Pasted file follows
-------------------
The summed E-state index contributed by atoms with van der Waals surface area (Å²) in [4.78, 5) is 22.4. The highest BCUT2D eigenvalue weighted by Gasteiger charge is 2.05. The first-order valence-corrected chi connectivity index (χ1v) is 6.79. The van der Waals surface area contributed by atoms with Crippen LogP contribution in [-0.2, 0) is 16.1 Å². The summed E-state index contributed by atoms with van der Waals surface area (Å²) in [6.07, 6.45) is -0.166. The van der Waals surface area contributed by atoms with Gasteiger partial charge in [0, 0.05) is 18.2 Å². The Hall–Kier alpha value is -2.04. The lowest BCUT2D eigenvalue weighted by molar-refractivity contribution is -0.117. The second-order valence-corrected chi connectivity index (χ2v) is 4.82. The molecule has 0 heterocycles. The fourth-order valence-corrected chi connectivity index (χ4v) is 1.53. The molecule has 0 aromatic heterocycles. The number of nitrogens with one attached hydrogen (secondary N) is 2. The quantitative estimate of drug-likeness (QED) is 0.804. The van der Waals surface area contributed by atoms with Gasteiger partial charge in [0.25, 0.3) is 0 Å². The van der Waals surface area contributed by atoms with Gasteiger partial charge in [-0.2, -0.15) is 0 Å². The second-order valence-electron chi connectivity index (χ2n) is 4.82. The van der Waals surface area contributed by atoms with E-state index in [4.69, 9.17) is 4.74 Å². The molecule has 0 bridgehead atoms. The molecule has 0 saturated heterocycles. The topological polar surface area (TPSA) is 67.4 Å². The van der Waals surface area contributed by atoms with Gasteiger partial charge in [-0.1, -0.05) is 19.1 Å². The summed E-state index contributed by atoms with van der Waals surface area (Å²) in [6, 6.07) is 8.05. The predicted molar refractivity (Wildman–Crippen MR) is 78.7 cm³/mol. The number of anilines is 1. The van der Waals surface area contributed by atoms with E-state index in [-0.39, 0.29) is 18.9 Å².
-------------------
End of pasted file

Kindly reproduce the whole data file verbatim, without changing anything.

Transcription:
The summed E-state index contributed by atoms with van der Waals surface area (Å²) in [4.78, 5) is 22.4. The highest BCUT2D eigenvalue weighted by Gasteiger charge is 2.05. The first-order valence-corrected chi connectivity index (χ1v) is 6.79. The van der Waals surface area contributed by atoms with Crippen LogP contribution in [-0.2, 0) is 16.1 Å². The summed E-state index contributed by atoms with van der Waals surface area (Å²) in [6.07, 6.45) is -0.166. The van der Waals surface area contributed by atoms with Gasteiger partial charge in [0, 0.05) is 18.2 Å². The Hall–Kier alpha value is -2.04. The lowest BCUT2D eigenvalue weighted by molar-refractivity contribution is -0.117. The second-order valence-corrected chi connectivity index (χ2v) is 4.82. The molecule has 0 heterocycles. The fourth-order valence-corrected chi connectivity index (χ4v) is 1.53. The molecule has 0 aromatic heterocycles. The number of nitrogens with one attached hydrogen (secondary N) is 2. The quantitative estimate of drug-likeness (QED) is 0.804. The van der Waals surface area contributed by atoms with Gasteiger partial charge in [0.25, 0.3) is 0 Å². The van der Waals surface area contributed by atoms with Gasteiger partial charge in [-0.2, -0.15) is 0 Å². The second-order valence-electron chi connectivity index (χ2n) is 4.82. The van der Waals surface area contributed by atoms with E-state index in [4.69, 9.17) is 4.74 Å². The molecule has 0 bridgehead atoms. The molecule has 0 saturated heterocycles. The topological polar surface area (TPSA) is 67.4 Å². The van der Waals surface area contributed by atoms with Gasteiger partial charge in [-0.1, -0.05) is 19.1 Å². The summed E-state index contributed by atoms with van der Waals surface area (Å²) in [6, 6.07) is 8.05. The predicted molar refractivity (Wildman–Crippen MR) is 78.7 cm³/mol. The number of anilines is 1. The van der Waals surface area contributed by atoms with E-state index in [-0.39, 0.29) is 18.9 Å².